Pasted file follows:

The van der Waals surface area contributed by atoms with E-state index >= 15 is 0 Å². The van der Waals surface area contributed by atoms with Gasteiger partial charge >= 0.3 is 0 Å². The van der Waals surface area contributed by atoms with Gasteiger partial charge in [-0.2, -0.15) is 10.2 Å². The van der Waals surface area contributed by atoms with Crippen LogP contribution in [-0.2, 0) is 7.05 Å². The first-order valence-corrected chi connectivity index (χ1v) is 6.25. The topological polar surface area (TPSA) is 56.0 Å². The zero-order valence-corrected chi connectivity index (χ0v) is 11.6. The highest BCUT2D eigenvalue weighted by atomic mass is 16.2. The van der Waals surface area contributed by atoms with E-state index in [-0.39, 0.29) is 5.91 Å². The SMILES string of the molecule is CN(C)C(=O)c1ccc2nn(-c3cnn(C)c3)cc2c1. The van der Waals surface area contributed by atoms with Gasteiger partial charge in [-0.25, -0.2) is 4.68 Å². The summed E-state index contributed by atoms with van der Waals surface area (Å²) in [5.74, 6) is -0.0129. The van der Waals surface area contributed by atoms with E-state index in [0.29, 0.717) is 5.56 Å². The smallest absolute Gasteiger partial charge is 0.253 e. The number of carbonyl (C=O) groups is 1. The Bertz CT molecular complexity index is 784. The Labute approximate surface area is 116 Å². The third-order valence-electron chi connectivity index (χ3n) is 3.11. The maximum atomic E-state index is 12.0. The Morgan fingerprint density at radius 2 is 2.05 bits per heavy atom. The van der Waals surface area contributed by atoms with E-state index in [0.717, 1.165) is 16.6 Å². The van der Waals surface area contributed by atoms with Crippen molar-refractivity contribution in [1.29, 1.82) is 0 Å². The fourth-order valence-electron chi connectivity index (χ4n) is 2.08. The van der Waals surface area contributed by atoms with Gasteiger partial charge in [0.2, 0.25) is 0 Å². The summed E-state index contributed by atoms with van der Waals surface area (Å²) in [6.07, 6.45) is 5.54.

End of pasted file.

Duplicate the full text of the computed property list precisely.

The van der Waals surface area contributed by atoms with E-state index >= 15 is 0 Å². The van der Waals surface area contributed by atoms with Gasteiger partial charge >= 0.3 is 0 Å². The van der Waals surface area contributed by atoms with Gasteiger partial charge in [-0.2, -0.15) is 10.2 Å². The van der Waals surface area contributed by atoms with Crippen LogP contribution in [-0.2, 0) is 7.05 Å². The first-order valence-corrected chi connectivity index (χ1v) is 6.25. The topological polar surface area (TPSA) is 56.0 Å². The zero-order valence-corrected chi connectivity index (χ0v) is 11.6. The highest BCUT2D eigenvalue weighted by atomic mass is 16.2. The van der Waals surface area contributed by atoms with E-state index in [-0.39, 0.29) is 5.91 Å². The SMILES string of the molecule is CN(C)C(=O)c1ccc2nn(-c3cnn(C)c3)cc2c1. The van der Waals surface area contributed by atoms with Gasteiger partial charge in [-0.25, -0.2) is 4.68 Å². The summed E-state index contributed by atoms with van der Waals surface area (Å²) in [5.74, 6) is -0.0129. The van der Waals surface area contributed by atoms with E-state index in [0.29, 0.717) is 5.56 Å². The smallest absolute Gasteiger partial charge is 0.253 e. The number of carbonyl (C=O) groups is 1. The Bertz CT molecular complexity index is 784. The Labute approximate surface area is 116 Å². The third-order valence-electron chi connectivity index (χ3n) is 3.11. The maximum atomic E-state index is 12.0. The Morgan fingerprint density at radius 2 is 2.05 bits per heavy atom. The van der Waals surface area contributed by atoms with E-state index in [0.717, 1.165) is 16.6 Å². The van der Waals surface area contributed by atoms with Crippen molar-refractivity contribution in [1.29, 1.82) is 0 Å². The fourth-order valence-electron chi connectivity index (χ4n) is 2.08. The van der Waals surface area contributed by atoms with Gasteiger partial charge in [0.2, 0.25) is 0 Å². The summed E-state index contributed by atoms with van der Waals surface area (Å²) in [6.07, 6.45) is 5.54.